Beyond the "Dog Days" of Summer - Wilderness North

Celebrating 30 Years of Wilderness North  –          

Beyond the “Dog Days” of Summer

Graham SaundersThe hot and humid weather that sometimes occurs at this time of the year is often called the “Dog Days of Summer”. The expression dates back to ancient Egyptian and classical Greek civilizations who believed the seasonal appearance of the brightest star, Sirius, brought additional heat to their daily weather.

The thinking behind this mythology is different now, but the expression lives on. This past week featured several warm and sunny days but cooler nights which resulted in easy sleeping, and paled in comparison to the temperatures of July. July was the warmest month on record for much of the Northwest region in about a century of instrument data collection. August can still feature very warm temperatures, especially during the first half of the month.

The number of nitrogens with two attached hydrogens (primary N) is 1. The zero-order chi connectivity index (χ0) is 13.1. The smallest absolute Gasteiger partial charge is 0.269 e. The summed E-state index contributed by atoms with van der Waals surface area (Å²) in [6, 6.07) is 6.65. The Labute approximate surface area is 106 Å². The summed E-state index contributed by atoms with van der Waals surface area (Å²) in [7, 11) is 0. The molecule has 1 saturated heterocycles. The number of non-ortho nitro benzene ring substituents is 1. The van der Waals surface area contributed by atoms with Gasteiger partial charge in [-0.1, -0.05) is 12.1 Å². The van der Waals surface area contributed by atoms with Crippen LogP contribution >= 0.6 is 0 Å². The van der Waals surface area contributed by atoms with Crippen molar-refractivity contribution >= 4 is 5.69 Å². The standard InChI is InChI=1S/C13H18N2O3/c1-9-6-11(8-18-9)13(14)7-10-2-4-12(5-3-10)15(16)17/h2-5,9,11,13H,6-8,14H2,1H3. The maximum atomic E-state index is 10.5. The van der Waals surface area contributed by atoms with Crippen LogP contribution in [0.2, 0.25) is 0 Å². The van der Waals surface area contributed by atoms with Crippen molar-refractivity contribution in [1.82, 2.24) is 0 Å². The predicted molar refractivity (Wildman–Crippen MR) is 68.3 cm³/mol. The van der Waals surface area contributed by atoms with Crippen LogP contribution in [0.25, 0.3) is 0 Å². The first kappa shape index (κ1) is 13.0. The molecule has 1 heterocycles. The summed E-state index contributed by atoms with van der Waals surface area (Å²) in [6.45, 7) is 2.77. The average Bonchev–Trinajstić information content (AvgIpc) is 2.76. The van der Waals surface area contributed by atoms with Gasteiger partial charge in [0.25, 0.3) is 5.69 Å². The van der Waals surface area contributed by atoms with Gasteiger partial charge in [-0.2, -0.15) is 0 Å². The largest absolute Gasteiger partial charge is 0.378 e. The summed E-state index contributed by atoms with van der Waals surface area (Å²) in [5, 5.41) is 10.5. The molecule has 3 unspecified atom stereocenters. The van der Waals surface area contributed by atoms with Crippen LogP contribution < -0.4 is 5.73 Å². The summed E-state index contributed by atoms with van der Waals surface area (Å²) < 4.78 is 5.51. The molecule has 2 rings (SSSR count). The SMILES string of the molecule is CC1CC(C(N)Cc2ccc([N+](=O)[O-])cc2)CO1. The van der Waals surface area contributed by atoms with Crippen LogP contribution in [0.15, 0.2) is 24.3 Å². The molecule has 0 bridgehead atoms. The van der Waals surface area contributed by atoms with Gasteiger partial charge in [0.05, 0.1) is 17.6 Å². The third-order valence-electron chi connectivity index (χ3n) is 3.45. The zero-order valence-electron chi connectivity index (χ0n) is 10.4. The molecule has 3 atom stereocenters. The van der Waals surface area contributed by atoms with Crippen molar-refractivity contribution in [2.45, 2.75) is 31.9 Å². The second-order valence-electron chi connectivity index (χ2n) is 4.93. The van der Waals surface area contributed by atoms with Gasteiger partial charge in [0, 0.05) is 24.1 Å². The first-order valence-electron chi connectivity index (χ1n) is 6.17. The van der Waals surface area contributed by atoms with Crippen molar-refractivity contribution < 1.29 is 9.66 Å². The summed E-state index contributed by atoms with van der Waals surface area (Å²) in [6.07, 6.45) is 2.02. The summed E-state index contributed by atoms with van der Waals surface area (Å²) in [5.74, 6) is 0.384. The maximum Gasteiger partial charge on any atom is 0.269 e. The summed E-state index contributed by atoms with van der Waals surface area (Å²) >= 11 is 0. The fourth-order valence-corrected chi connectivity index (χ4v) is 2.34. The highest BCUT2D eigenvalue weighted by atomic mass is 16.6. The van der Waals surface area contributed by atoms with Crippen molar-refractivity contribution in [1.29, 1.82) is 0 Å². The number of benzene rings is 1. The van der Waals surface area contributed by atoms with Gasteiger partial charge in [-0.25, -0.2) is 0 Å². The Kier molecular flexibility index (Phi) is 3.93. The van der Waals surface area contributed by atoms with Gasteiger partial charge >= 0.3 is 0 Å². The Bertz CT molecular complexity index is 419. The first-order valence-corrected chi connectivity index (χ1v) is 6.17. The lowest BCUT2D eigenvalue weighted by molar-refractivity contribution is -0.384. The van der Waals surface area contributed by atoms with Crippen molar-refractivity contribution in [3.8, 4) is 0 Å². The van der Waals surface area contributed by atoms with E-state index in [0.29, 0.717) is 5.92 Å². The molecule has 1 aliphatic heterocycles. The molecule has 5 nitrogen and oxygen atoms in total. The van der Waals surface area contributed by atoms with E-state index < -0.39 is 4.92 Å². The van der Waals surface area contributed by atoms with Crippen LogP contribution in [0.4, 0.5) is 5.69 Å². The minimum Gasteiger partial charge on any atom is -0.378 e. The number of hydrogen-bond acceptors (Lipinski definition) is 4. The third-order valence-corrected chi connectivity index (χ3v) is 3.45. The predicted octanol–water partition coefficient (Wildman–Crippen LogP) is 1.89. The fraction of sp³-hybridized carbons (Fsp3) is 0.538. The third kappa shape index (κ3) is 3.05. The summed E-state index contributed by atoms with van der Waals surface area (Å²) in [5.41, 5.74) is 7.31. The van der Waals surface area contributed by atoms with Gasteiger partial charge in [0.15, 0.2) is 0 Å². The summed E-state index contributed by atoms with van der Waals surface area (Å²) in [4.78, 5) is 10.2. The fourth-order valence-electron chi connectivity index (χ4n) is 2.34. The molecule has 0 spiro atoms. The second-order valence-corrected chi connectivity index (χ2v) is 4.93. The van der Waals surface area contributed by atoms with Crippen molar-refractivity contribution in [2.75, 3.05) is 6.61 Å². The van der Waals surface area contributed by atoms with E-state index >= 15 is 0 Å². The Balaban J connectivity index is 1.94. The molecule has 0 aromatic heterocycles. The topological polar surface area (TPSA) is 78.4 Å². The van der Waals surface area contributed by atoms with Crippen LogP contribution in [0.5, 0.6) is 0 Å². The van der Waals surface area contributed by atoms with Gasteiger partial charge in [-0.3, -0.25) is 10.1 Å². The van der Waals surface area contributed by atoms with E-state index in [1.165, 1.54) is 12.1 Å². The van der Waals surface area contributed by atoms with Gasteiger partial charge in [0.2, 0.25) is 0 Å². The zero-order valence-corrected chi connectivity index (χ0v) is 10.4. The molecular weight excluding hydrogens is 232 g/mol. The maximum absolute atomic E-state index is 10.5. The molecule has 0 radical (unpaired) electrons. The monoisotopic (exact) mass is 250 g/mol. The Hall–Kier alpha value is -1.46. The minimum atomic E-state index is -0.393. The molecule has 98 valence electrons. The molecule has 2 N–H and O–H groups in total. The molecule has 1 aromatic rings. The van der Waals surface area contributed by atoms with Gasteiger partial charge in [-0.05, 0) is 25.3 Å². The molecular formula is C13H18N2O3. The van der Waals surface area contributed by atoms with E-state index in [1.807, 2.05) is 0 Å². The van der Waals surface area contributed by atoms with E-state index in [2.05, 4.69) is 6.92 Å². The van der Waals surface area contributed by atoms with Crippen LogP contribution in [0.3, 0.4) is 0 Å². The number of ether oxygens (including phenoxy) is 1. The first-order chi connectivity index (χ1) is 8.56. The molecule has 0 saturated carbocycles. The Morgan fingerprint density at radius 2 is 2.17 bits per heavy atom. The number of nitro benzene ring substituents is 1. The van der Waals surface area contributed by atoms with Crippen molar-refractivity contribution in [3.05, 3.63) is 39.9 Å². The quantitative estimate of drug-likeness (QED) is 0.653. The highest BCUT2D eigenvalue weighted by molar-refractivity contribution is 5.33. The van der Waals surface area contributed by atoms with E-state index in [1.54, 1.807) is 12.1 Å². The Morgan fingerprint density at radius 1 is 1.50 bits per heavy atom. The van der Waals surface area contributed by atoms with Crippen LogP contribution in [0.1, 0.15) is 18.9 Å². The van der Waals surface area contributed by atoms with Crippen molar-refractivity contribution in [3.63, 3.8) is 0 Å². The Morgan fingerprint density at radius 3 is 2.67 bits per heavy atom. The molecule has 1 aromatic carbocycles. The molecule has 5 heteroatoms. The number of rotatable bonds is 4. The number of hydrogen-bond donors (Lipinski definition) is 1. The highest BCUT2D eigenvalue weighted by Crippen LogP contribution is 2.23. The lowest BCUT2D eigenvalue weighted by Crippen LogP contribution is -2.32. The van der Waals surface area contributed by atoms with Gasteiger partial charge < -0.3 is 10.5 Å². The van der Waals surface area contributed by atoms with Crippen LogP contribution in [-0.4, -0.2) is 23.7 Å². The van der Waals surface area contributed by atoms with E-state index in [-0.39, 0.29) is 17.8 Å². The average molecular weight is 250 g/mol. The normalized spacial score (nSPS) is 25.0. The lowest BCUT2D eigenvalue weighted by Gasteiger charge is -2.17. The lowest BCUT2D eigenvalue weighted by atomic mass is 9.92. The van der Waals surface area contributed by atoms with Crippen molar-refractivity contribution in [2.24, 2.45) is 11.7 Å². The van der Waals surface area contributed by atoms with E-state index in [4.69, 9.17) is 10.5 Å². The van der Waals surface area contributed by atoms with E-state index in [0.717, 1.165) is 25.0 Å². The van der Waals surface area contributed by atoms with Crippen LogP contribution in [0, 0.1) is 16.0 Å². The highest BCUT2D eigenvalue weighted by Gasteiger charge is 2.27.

A ridge of high pressure will determine most weather features in the coming week for those fishing on the Okogi and Albany River systems. Mainly clear skies with some later afternoon cloud buildup are likely. Temperatures will reach 23 to 26º C(mid-70’s) during the afternoons but cool off overnight to around 10º C(50º C).

So, the “Dog days” of summer are in the past, but the dry conditions for at least the next week may raise some concerns about fires in those dry forests. Extra caution is advised when planning campfires.


Newsletter header Aug 8 2012

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